How to overcome the challenges of customizable menus
Ordering straight from the menu is becoming as antiquated as talking on a flip phone. In a 2015 Technomic survey, 72 percent of consumers said they now expect restaurants to allow them to customize meals. But what’s good for customers can be a struggle to execute. Operators cite slow service and higher food and labor costs as drawbacks to customization, the report found.
Tokyo Joe’s, a build-your-own Asian fast casual, offered two vegetable choices and two sauces when it launched 20 years ago. In response to demand, guests now can mix and match 12 sauces and 12 veggies, request a double chicken portion, make a bowl gluten-free and more, says founder Larry Leith.
Managing all those SKUs takes planning. “When we spec a product, we always make sure we can cross-utilize it in a salad, sushi roll or more than one menu item,” he says.
Although customization is in Tokyo Joe’s DNA, says Leith, “it opens us up to mistakes—there are seven to nine variables instead of one or two.” Technology helps, he says. The POS system prints a ticket color-coded to each ingredient, and an expediter reviews orders. “It slows down service a bit but increases accuracy,” says Leith.
Build-your-own in bulk
Fitness buffs who patronize Tokyo Joe’s build bowls to their nutrition specs, Leith says, and many were buying a few days worth of food at once. So late in 2015, the chain launched Joe’s Meal Plan, offering customized bowls to go for multiple days. Guests can order through an app, selecting their nutrient preferences, such as high protein. The meals are packed in rectangular bowls to stack easily in a home refrigerator and are priced at $7.50 to $9 each. “In addition to athletes, families are grabbing these customized meals in bulk,” Leith says.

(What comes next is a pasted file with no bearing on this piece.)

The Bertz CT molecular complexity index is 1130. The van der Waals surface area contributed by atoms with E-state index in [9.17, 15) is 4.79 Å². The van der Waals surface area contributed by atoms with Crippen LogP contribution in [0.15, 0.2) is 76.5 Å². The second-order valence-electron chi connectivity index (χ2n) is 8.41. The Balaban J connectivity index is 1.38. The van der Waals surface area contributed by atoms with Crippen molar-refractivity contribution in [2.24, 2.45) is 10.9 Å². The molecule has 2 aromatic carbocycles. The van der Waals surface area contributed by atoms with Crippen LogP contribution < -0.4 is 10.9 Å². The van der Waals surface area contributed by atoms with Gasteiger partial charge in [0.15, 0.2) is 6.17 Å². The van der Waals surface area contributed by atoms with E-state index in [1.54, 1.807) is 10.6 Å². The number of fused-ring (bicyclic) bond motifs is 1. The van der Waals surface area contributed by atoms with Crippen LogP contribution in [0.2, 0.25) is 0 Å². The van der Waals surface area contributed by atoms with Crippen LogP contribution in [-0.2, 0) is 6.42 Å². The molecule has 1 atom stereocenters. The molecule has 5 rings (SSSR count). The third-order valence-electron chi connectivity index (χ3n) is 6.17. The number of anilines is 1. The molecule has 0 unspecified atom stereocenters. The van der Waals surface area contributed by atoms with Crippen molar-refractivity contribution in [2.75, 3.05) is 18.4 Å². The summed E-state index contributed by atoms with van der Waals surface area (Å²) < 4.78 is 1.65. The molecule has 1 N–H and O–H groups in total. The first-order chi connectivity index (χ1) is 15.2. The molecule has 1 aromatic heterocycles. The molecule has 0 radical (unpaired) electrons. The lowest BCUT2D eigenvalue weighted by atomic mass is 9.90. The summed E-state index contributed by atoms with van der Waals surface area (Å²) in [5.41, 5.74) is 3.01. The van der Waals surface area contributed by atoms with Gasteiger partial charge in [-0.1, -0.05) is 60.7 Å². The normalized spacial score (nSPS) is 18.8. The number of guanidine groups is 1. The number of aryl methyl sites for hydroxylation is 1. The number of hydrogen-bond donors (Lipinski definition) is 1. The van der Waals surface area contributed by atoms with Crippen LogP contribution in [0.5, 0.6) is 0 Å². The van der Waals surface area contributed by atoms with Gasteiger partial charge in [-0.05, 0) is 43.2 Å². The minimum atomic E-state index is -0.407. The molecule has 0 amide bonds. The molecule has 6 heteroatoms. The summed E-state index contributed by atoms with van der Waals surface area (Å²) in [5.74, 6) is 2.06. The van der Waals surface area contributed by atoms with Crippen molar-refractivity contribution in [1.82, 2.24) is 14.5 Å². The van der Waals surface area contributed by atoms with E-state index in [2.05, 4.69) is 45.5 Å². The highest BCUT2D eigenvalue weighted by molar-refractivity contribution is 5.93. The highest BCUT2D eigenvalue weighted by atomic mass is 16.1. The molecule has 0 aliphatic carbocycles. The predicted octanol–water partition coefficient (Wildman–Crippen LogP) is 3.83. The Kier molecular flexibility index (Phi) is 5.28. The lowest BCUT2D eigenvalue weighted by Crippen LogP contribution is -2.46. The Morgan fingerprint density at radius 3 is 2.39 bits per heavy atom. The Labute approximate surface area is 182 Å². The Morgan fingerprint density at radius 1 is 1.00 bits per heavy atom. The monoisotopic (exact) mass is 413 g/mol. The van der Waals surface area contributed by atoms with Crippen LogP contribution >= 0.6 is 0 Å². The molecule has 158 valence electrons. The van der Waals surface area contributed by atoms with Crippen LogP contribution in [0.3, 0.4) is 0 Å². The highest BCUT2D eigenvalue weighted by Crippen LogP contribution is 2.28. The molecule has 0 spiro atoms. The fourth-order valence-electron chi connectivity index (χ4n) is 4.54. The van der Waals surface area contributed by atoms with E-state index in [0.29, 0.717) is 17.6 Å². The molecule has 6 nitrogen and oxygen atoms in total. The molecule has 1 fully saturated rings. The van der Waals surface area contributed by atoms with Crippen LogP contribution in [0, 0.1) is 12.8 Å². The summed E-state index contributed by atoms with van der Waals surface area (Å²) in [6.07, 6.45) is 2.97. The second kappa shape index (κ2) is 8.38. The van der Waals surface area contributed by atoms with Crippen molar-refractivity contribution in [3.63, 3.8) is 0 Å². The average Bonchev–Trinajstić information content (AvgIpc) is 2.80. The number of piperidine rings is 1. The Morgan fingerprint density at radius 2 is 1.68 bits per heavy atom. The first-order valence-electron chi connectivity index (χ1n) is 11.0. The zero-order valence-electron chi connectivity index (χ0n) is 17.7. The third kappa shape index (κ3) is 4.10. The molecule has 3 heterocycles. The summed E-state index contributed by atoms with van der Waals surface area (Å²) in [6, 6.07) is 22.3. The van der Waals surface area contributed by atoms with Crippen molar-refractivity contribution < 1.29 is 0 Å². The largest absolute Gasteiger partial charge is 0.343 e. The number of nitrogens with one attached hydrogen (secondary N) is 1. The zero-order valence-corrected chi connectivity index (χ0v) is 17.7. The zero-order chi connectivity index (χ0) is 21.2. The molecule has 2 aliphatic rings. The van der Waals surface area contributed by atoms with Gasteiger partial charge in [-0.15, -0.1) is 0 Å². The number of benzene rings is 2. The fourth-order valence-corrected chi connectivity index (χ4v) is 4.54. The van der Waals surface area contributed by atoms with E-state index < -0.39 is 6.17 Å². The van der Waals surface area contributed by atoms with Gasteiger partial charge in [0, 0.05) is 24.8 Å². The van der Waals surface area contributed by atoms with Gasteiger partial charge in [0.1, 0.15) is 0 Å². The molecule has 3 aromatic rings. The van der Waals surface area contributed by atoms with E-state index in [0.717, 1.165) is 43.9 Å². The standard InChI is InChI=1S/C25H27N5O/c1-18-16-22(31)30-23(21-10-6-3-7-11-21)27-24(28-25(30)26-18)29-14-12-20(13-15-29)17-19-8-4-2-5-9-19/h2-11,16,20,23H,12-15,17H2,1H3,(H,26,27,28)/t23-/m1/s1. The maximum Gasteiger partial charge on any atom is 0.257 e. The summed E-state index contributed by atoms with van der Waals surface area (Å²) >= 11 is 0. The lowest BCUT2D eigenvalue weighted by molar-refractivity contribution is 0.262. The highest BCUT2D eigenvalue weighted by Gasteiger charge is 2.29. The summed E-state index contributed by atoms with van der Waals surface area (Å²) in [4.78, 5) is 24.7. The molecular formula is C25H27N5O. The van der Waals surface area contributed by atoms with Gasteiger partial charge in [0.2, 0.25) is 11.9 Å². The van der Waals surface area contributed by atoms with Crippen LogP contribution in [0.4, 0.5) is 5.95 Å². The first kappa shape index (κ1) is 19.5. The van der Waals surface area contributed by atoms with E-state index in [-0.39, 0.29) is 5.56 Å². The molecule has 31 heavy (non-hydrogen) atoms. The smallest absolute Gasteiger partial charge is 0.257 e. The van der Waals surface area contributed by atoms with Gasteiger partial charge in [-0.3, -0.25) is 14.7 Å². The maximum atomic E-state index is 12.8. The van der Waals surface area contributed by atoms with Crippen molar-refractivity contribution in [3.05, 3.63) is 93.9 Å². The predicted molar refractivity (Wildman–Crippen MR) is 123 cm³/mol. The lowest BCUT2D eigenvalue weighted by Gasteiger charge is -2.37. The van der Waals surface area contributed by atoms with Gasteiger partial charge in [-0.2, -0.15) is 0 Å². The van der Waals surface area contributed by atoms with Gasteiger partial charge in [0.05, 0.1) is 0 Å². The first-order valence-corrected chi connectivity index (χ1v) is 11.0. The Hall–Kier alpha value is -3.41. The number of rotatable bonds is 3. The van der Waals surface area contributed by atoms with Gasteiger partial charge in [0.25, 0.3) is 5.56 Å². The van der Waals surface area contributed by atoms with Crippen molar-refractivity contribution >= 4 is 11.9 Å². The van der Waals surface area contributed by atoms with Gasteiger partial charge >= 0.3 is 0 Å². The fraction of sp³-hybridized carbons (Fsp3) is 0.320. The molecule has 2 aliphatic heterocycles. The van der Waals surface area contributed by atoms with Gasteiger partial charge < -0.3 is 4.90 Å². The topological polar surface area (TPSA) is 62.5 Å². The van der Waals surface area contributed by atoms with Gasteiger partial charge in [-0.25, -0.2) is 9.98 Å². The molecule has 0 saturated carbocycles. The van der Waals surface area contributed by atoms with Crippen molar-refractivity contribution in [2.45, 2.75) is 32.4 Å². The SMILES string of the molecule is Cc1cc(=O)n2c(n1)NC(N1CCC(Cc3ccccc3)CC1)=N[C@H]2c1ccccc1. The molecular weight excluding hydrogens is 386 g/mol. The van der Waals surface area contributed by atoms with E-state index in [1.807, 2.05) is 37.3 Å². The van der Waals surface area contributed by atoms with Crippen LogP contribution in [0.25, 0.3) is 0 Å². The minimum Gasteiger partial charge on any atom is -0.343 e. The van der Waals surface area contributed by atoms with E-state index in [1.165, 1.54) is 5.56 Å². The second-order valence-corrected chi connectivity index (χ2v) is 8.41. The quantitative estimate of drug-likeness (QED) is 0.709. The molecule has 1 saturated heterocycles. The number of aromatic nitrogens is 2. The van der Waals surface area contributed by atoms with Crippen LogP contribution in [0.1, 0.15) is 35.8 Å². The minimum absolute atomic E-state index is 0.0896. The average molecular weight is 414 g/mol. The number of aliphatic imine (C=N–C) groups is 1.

The casual side of customization
Fast casual’s assembly-line formats adapt well to build-your-own meals, but the casual-dining model presents challenges. “The more customizable a dish is, the longer it takes for a server to write the order. Multiply that by a table of four, and it can stall service,” says Mike Thom, culinary director of Old Chicago Pizza & Taproom.
Nevertheless, Thom is capitalizing on what he calls the “be-your-own-chef” trend with the recent introduction of Craft-Your-Own Mac N’ Cheese. Servers direct guests to a special menu section listing available sauces, seasonings, proteins, veggies and toppings, all from Old Chicago’s existing inventory. “We tapped into the 40 pizza toppings in our pantry to extend customization,” he says.
The custom mac-and-cheese went through a lengthy test run at eight units before it launched chainwide in Fall 2015, allowing servers to work with the POS team to increase efficiencies. The tryout also gave staff a chance to experiment with flavor combinations and guide customers according to their taste preferences.
This DIY item has become a top seller, says Thom, but not every one has done as well. Although he won’t specify, he says, “guests must feel you’re doing something core to your roots, not customizing for customization’s sake.”